Studios Sue to Halt DVR Service25 May, 2006 By: Erik Gruenwedel
A group of entertainment companies has filed a lawsuit against Cablevision Systems Corp. alleging that a planned digital video recording service by the Bethpage, N.Y.-based company violates their copyrights.
The suit, filed May 23 in U.S. District Court of New York, claimed that Cablevision would begin testing a “network DVR” that allowed subscribers to record and store programming on the company's server instead of a set-top box.
The suit seeks an injunction against the launch of the service.
Conventional DVRs, including devices from DVR pioneer TiVo Inc., allow only the storage of content on the user's individual set-top box.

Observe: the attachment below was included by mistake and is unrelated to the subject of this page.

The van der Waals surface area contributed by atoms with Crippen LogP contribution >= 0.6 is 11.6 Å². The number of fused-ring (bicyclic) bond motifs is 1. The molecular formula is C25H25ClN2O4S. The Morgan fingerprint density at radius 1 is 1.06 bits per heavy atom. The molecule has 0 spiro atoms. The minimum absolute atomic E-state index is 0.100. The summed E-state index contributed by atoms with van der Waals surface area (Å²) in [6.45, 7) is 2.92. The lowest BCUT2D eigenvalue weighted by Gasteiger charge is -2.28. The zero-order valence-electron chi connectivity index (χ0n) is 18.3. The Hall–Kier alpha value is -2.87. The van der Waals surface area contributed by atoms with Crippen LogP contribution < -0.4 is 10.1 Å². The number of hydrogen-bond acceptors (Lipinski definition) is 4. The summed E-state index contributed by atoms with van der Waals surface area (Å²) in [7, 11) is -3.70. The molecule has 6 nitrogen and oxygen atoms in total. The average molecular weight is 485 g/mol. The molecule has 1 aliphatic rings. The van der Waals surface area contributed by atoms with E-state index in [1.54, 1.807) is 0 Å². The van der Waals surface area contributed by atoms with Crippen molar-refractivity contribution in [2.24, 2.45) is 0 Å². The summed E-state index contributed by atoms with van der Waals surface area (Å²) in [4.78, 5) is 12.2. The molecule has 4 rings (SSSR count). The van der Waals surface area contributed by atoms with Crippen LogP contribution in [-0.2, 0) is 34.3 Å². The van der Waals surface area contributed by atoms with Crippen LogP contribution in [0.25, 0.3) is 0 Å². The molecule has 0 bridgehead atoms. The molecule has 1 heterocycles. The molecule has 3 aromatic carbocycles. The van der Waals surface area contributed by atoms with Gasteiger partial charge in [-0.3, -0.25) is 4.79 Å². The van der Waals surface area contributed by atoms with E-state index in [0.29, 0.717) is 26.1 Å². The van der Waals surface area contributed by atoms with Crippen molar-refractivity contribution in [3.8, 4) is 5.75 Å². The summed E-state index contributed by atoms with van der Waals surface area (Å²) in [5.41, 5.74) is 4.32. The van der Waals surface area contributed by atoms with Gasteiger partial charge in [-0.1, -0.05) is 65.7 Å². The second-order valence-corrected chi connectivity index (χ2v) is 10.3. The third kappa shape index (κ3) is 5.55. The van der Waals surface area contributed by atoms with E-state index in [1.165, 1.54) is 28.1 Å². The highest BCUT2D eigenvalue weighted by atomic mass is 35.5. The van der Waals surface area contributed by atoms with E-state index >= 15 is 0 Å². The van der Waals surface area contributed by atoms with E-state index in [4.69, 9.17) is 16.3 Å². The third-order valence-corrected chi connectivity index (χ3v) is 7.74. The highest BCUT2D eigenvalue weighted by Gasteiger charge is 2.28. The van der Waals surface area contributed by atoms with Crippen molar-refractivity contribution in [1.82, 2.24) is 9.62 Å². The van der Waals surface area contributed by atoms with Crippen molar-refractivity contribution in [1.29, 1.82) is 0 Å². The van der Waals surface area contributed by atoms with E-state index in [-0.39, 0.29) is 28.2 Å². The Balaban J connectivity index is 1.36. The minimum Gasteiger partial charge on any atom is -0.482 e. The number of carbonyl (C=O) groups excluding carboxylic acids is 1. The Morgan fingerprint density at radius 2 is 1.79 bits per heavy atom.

The plaintiffs, which include 20th Century Fox, Universal Studios, Paramount Pictures, The Walt Disney Co., and TV networks ABC, CBS and NBC, claim such an arrangement circumvents “simultaneous broadcast” license agreements that forbid cable companies from storing content and repurposing it for a fee without a separate license.
Cablevision, which owns Madison Square Garden and its sports teams, the New York Knicks, Rangers and Liberty, has about 3 million subscribers in New York City, Connecticut and New Jersey.
Cablevision spokesperson Jim Maiella said the company had done nothing illegal.
“This lawsuit is without merit [and it] reflects a fundamental misunderstanding of Cablevision's remote-storage DVR,” Maiella told the Associated Press.